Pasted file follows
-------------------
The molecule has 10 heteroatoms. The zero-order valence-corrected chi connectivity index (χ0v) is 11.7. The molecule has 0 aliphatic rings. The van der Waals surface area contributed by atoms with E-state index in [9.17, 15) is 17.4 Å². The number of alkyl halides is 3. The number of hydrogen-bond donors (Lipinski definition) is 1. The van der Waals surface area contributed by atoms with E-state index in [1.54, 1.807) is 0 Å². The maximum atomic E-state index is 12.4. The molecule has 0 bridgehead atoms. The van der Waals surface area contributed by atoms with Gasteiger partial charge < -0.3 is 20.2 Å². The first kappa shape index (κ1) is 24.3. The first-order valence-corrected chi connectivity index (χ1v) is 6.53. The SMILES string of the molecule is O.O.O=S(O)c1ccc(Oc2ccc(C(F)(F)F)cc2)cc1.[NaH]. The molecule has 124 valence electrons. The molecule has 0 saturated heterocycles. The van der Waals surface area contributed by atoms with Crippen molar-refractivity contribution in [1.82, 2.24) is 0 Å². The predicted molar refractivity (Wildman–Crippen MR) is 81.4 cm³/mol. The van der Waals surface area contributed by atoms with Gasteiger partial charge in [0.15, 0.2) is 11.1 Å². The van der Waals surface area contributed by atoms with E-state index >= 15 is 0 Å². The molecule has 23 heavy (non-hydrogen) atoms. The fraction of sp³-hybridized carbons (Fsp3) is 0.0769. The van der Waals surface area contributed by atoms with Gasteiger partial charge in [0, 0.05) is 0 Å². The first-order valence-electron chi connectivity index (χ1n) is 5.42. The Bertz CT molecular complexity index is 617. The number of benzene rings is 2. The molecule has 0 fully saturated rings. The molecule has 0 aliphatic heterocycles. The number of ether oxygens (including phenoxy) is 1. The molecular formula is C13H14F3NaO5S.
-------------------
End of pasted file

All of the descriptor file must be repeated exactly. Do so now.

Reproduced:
The molecule has 10 heteroatoms. The zero-order valence-corrected chi connectivity index (χ0v) is 11.7. The molecule has 0 aliphatic rings. The van der Waals surface area contributed by atoms with E-state index in [9.17, 15) is 17.4 Å². The number of alkyl halides is 3. The number of hydrogen-bond donors (Lipinski definition) is 1. The van der Waals surface area contributed by atoms with E-state index in [1.54, 1.807) is 0 Å². The maximum atomic E-state index is 12.4. The molecule has 0 bridgehead atoms. The van der Waals surface area contributed by atoms with Gasteiger partial charge < -0.3 is 20.2 Å². The first kappa shape index (κ1) is 24.3. The first-order valence-corrected chi connectivity index (χ1v) is 6.53. The SMILES string of the molecule is O.O.O=S(O)c1ccc(Oc2ccc(C(F)(F)F)cc2)cc1.[NaH]. The molecule has 124 valence electrons. The molecule has 0 saturated heterocycles. The van der Waals surface area contributed by atoms with Crippen molar-refractivity contribution in [1.82, 2.24) is 0 Å². The predicted molar refractivity (Wildman–Crippen MR) is 81.4 cm³/mol. The van der Waals surface area contributed by atoms with Gasteiger partial charge in [0.15, 0.2) is 11.1 Å². The van der Waals surface area contributed by atoms with E-state index >= 15 is 0 Å². The molecule has 23 heavy (non-hydrogen) atoms. The fraction of sp³-hybridized carbons (Fsp3) is 0.0769. The van der Waals surface area contributed by atoms with Gasteiger partial charge in [0, 0.05) is 0 Å². The first-order valence-electron chi connectivity index (χ1n) is 5.42. The Bertz CT molecular complexity index is 617. The number of benzene rings is 2. The molecule has 0 fully saturated rings. The molecule has 0 aliphatic heterocycles. The number of ether oxygens (including phenoxy) is 1. The molecular formula is C13H14F3NaO5S.